To fully take advantage of big data tools and architectures, businesses need to adapt a different mindset, according to Edd Dumbill, who contends that looking at the data value chain is the first step to understanding the value of data.
“That’s an interesting topic because the recent development of new data technologies has kind of changed the game about how we think about managing data inside organizations,” Dumbill said. “We need a different mentality to look at the data than we used to.”
Dumbill, vice president of strategy at Silicon Valley Data Science, will be welcoming attendees at Data Summit 2015 with his keynote, “Understanding the Data Value Chain.”
The two-day event, which will be held May 12-13 and preceded by a day of workshops on May 11, will take place at the New York Hilton Midtown. Dumbill will present the keynote on Tuesday, May 12, at 9 am.
Data used to be something that was taken care of very carefully, by locking it down, and governing it tightly, because it was expensive to store and query, Dumbill noted. “All of that has changed with new technology,” he said. “That’s why I’m talking about a new way of looking at data as an organization that helps you understand where opportunities are for growing the businesses data.”
It’s important for attendees to get a big picture of understanding how data usage is changing in business and how they should respond to the various requests that are asked of them, Dumbill said. “You have to think about it in a different way and what it’s doing for the business,” Dumbill said. “When you get businesses to say: We need to know more about my customer, we know that technology allows us to do this, how are we going to go about doing this? That’s a very different question and development approach.”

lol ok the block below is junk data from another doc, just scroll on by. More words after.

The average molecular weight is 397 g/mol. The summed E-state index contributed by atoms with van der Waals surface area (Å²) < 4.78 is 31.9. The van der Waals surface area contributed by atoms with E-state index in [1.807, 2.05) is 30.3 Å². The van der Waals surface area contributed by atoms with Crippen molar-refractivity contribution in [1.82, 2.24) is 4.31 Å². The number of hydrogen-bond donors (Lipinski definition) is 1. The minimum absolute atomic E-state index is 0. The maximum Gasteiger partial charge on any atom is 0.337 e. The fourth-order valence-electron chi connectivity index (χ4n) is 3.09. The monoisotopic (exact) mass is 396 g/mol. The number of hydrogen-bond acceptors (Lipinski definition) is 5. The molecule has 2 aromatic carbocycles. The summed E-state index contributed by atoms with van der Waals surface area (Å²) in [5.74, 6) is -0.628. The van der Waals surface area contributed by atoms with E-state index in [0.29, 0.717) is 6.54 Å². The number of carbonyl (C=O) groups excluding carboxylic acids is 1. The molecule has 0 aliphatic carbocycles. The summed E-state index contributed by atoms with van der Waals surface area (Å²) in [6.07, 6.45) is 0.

During his keynote Dumbill hopes to highlight how successful data-driven companies work with data and derive its value. “What it boils down to is providing a safe way of asking better questions,” Dumbill said. “To ask lots of questions and understand the data, you need to go down a lot of dead ends.” It’s the same in business, he noted because to succeed as a business, people typically fail before finding what truly works.
“The technology that we have now allows us to start up new things and explore things cheaply,” Dumbill said. “If we set ourselves up in a way that experimentation becomes commonplace and that failure is actually success because it means you’ve learned to ask better questions. That’s the kind of environment we need to be setting up to support the business.”
Additionally, he emphasized, it is important to remember that all the new database technologies will not replace everything that has been done in the last few decades; instead, they will create new opportunities.
“I’m neither stuck in the mud nor a scary evolutionary, I’m just trying to bring together the world of [business] and technology and the things that work,” Dumbill said. “I’m really excited to meet more folks that have worked with data for a long time and to understand a lot more of where they are coming from as well.”
For more information about Data Summit and to register for the event, visit www.dbta.com/DataSummit/2015.
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